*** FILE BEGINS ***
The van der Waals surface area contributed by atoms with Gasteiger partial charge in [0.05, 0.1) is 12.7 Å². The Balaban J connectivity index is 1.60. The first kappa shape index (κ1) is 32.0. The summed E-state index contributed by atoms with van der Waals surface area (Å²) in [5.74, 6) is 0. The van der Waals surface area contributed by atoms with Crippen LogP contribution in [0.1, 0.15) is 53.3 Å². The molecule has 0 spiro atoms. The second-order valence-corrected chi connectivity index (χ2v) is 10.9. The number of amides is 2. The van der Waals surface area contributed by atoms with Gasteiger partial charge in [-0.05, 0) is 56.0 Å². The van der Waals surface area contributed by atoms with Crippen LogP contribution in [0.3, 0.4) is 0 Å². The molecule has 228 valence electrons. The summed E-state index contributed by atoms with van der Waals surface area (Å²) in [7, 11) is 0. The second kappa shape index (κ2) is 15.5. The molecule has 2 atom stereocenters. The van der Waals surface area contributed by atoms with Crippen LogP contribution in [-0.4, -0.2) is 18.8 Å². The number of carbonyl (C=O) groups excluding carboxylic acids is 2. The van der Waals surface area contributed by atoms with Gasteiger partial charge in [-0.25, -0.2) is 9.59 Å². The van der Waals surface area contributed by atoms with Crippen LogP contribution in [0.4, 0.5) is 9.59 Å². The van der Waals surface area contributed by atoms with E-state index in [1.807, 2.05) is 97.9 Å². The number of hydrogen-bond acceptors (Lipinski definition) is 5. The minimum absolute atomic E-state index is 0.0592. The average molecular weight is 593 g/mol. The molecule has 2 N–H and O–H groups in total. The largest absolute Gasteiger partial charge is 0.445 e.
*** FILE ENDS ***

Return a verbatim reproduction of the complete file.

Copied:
The van der Waals surface area contributed by atoms with Gasteiger partial charge in [0.05, 0.1) is 12.7 Å². The Balaban J connectivity index is 1.60. The first kappa shape index (κ1) is 32.0. The summed E-state index contributed by atoms with van der Waals surface area (Å²) in [5.74, 6) is 0. The van der Waals surface area contributed by atoms with Crippen LogP contribution in [0.1, 0.15) is 53.3 Å². The molecule has 0 spiro atoms. The second-order valence-corrected chi connectivity index (χ2v) is 10.9. The number of amides is 2. The van der Waals surface area contributed by atoms with Gasteiger partial charge in [-0.05, 0) is 56.0 Å². The van der Waals surface area contributed by atoms with Crippen LogP contribution in [0.3, 0.4) is 0 Å². The molecule has 228 valence electrons. The summed E-state index contributed by atoms with van der Waals surface area (Å²) in [7, 11) is 0. The second kappa shape index (κ2) is 15.5. The molecule has 2 atom stereocenters. The van der Waals surface area contributed by atoms with Crippen LogP contribution in [-0.4, -0.2) is 18.8 Å². The number of carbonyl (C=O) groups excluding carboxylic acids is 2. The van der Waals surface area contributed by atoms with Gasteiger partial charge in [-0.25, -0.2) is 9.59 Å². The van der Waals surface area contributed by atoms with Crippen LogP contribution in [0.4, 0.5) is 9.59 Å². The van der Waals surface area contributed by atoms with E-state index in [1.807, 2.05) is 97.9 Å². The number of hydrogen-bond acceptors (Lipinski definition) is 5. The minimum absolute atomic E-state index is 0.0592. The average molecular weight is 593 g/mol. The molecule has 2 N–H and O–H groups in total. The largest absolute Gasteiger partial charge is 0.445 e.